And now, to the surprise of some readers I imagine, I’ll point out how the fourth entry in the franchise, Terminator Salvation (2009), could, technically, be the second film in the series. Wha? Has the author lost his mind, you say? It should be noted that Salvation is actually the only one of the sequel films to follow in continuity with T3, seeing as how Genisys (which we’ll discuss in a minute) & Dark Fate both perform a retcon to the franchise continuity, asking that viewers pretend they are the “actual” Terminator 3. The only connective tissue that Salvation maintains with T3 is the date when Judgment Day occurs (the summer of 2003), the inclusion of John Connor’s wife, Kate (Bryce Dallas Howard), & the concept of nuclear-powered Terminator fuel cells. These are largely Easter Eggs (references for fans of the material), that only observant viewers of T3 will notice. What this T1 fan has noticed over time though, is the immense reverence that Salvation has for the inaugural chapter in Terminator’s history. From the opening titles, we see a visual homage to T1’s own opening, the credits appearing as entries being typed on a computer, whilst the title itself looms in the background, zooming out & appearing in full once the credits finish. A minor goof occurs with Salvation though, in that its title is part of the typed-up credits, but also appears at the end in similar manner to T1, thus making it be stated twice. However, we’ll forgive this small hiccup for the sake of the overall sentiment being expressed.
Much to the chagrin of fans of T2, I must point out the fact that the redundancy the franchise has suffered began with this very first sequel, cementing the concept of time travel & a predator/prey chase that ensues through the whole film. Only minor character advancements, & an upgrading of the Protector & Terminator characters distinguish it from its predecessor, which repeat themselves again in T3. Salvation, however, shows us something the franchise only briefly hinted at in previous installments: The Future War Against the Machines, led by John Connor. Though it is in its early days (2018 instead of the end of the 2020s), the setting makes for a stark contrast to what came before. Here are all the things that Kyle Reese told Sarah Connor would be waiting to hunt & kill what was left of mankind in the ashes of nuclear holocaust: flying HKs (Hunter-Killers), T-600 Terminators with rubber-skin trying to mimic the appearance of their human prey, death camps created by Skynet (the artificial intelligence that set the world ablaze with nukes) & a starving, miserable Human Resistance barely hanging on.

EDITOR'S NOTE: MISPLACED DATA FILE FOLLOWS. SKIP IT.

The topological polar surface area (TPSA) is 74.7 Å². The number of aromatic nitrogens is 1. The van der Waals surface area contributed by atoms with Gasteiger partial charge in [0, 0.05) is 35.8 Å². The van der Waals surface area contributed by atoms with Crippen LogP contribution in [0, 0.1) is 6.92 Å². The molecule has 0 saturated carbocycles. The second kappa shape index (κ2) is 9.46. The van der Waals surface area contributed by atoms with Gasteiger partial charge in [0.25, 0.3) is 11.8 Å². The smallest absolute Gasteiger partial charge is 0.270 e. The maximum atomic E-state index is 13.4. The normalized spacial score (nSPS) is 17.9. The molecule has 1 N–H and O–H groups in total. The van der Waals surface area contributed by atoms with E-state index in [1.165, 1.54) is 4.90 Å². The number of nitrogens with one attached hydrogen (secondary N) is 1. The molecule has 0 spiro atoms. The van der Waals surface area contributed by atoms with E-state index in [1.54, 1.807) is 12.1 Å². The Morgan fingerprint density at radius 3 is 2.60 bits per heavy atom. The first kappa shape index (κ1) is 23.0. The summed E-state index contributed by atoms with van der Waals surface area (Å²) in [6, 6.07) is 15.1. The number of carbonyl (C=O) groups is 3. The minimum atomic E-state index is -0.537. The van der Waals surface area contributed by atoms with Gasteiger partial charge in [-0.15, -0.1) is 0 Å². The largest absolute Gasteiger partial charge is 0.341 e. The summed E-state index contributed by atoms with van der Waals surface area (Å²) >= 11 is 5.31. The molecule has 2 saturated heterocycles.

If one is to jump from The Terminator straight into Salvation, they will avoid the goof T2 enacted by having Sarah & a then teenage John destroy the CPU of the Terminator left behind in the finale of T1. What one realizes in the final moments of T1 is that if future soldier Kyle Reese & the Terminator he was sent back to protect Sarah from had not been sent back in time, there would not be a John Connor, nor a Skynet to bring the Future War to fruition. Kyle fathers John with Sarah, & the CPU of what remains of the Terminator is reverse-engineered into Skynet. With the latter destroyed, & John no longer burdened with leading the Resistance, the events that lead to Kyle’s journey back in time no longer occur, & therefore none of it does. The time-loop is crucial for anything following it to adhere to.
Also in comparison to its predecessors, Salvation has a much more satisfying introduction for John Connor (Christian Bale). Rather than a punk kid realizing his mother’s ravings are true, or an adult hobo aimlessly trying to escape his destiny, if one’s first impression of John is him landing in a helicopter upon a battlefield, firing a gun directly in the skull of a crushed T-600 to finish it off, Leader of the Human Resistance material comes across far better than either of the former two iterations. With the mission to protect Sarah from the Terminator having long been successfully completed, the objective of Skynet now becomes to either terminate John himself, or, to terminate his father, Kyle, a character who was pretty much forgotten in both T2 & T3, minus a deleted dream sequence from the former. Bringing Kyle back to some kind of focus reminds the audience of his importance, & even small things like how Kyle secures his weapon from potentially being snatched out of his hand (an Easter Egg from T1) are shown to the keen-eyed viewer.
Before we start diving into the last film in discussion here, Genisys, it’d be best to get the elephant in the room out of the way, said elephant being the fact that Genisys has a few noticeable references to T2, something that could jeopardize this re-visioned trilogy I’m constructing. First up is the date when Judgment Day occurs: August 29, 1997, the exact same as T2’s given date for the catastrophic event. Also present is the iconic T-1000, the liquid metal successor to the T-800, aka the original Terminator model. And finally, a blink & you’ll miss it appearance by the Danny Dyson character, the son of Miles Dyson, who in T2 is the man responsible for heading the research that creates Skynet.